Format

Send to

Choose Destination
See comment in PubMed Commons below
Prostate. 1996 Sep;29(3):177-82.

The differentiating agent phenylacetate increases prostate-specific antigen production by prostate cancer cells.

Author information

1
Clinical Pharmacology Branch, National Cancer Institute, Bethesda, Maryland, USA.

Abstract

The prostatic-specific antigen (PSA) is the tumor marker most widely relied upon for the monitoring of patients with prostate cancer. Recently, declines in the serum concentrations of PSA have been advocated as a surrogate marker of tumor response in clinical trials of investigational antitumor agents. We examined the hypothesis that this postulate may not apply to the evaluation of drugs such as phenylacetate, a differentiating agent endowed with mechanisms of action different from those of classic cytotoxic chemotherapy. Using human prostatic carcinoma LNCaP cells as a model, we show that phenylacetate induces PSA production despite inhibition of tumor cell proliferation. Incubation of LNCaP cultures with cytostatic doses of phenylacetate (3-10 mM) resulted in a three- to fourfold increase in PSA secretion per cell. This appears to result from upregulation of PSA gene expression, as indicated by elevated PSA mRNA steady-state levels in treated cells. The increase in PSA production per cell was confirmed in rats bearing subcutaneous LNCaP tumor implants that were treated systemically with phenylacetate. Further comparative studies indicate that upregulation of PSA is common to various differentiation inducers, including all-trans-retinoic acid, 1,25-dihydroxyvitamin D3, and butyrate but is not induced by other antitumor agents of clinical interest such as suramin. We conclude that declines in PSA may be treatment specific and that the exclusive use of this criterion as a marker of disease response may mislead the proper evaluation of differentiating agents in prostate cancer patients.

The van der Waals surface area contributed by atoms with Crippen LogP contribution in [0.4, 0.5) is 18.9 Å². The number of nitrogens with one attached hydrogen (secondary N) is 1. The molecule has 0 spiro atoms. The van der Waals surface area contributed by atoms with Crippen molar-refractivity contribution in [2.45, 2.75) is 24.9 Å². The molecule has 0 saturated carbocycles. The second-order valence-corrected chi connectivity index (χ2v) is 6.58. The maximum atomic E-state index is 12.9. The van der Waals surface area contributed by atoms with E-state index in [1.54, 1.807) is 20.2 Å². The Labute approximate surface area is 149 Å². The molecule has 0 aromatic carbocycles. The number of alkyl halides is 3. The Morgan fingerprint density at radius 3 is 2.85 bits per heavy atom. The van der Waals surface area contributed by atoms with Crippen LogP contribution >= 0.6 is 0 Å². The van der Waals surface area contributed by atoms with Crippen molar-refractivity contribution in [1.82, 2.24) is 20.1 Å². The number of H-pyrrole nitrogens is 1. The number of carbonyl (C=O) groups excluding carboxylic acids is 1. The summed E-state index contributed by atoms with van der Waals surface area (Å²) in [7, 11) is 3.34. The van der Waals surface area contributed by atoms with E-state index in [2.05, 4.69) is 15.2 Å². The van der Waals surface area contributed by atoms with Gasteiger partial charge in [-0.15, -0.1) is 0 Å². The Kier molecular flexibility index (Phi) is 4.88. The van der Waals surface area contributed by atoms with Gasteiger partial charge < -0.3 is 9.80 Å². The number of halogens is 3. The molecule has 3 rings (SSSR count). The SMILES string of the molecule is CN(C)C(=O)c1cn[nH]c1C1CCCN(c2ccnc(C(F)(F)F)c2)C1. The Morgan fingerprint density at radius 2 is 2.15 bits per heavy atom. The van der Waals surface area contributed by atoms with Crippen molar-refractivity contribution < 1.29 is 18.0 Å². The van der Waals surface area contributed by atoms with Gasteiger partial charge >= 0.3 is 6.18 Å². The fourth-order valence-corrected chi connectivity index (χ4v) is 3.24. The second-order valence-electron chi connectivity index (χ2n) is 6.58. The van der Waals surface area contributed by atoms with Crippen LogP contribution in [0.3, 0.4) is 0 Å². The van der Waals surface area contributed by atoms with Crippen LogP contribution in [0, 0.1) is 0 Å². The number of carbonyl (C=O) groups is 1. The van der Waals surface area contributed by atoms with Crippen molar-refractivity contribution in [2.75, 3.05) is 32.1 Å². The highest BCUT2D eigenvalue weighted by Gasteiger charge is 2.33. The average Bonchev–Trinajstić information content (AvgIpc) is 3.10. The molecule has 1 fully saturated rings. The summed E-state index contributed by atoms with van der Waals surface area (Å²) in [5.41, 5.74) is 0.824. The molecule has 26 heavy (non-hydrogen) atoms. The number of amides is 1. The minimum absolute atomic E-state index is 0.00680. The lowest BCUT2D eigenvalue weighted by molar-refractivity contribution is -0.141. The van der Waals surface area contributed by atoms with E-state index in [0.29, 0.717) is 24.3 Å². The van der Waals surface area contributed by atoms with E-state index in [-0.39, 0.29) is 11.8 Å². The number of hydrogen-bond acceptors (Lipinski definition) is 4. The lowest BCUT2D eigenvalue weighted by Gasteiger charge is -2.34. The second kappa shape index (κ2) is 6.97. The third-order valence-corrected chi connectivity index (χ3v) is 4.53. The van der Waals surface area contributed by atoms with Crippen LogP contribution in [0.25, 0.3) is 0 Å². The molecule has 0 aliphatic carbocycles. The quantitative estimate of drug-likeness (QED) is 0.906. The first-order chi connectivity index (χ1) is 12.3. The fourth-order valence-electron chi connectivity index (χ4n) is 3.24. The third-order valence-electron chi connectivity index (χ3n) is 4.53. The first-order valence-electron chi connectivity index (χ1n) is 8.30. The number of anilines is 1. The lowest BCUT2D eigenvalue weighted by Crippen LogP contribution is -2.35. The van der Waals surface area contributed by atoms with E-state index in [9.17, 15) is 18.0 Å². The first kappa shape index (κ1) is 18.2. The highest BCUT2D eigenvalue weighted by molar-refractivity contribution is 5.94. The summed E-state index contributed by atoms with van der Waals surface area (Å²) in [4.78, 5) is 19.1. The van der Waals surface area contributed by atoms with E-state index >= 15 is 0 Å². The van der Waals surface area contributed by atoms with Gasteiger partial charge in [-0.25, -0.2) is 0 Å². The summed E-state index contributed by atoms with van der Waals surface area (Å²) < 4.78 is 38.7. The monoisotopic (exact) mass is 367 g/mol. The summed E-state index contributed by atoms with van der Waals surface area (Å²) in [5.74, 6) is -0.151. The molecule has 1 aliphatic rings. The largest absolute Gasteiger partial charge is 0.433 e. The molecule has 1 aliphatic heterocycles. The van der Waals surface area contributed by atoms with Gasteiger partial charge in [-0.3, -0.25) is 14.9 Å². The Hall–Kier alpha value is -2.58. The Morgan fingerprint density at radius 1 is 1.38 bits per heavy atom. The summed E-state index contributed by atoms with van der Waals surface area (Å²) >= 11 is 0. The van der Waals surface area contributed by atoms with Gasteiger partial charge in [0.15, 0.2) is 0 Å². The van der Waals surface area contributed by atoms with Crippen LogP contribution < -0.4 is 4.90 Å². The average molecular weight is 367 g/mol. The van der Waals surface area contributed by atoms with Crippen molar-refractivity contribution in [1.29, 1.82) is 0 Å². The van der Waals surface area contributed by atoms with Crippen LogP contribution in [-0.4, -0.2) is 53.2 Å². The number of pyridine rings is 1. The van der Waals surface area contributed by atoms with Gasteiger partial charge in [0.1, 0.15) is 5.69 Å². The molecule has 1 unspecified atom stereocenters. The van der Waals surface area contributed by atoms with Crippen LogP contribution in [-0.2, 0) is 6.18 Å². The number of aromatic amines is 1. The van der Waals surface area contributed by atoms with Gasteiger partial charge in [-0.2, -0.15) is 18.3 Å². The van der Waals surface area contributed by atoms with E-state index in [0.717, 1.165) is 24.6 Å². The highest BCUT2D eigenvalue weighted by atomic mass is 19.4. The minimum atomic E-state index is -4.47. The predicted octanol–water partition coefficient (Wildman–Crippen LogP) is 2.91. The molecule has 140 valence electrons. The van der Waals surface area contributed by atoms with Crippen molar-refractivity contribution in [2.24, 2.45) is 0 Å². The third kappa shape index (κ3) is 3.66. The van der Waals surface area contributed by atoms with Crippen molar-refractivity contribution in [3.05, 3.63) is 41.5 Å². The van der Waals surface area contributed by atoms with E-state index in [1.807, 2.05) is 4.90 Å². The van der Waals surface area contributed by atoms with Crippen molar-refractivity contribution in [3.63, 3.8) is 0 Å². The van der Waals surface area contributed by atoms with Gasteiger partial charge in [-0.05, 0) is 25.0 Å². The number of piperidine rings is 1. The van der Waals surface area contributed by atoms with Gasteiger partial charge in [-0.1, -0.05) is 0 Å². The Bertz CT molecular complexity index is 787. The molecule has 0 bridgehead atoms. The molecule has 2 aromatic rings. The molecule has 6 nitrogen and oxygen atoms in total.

PubMed Commons home

PubMed Commons

0 comments
How to join PubMed Commons

    Supplemental Content

    Loading ...
    Support Center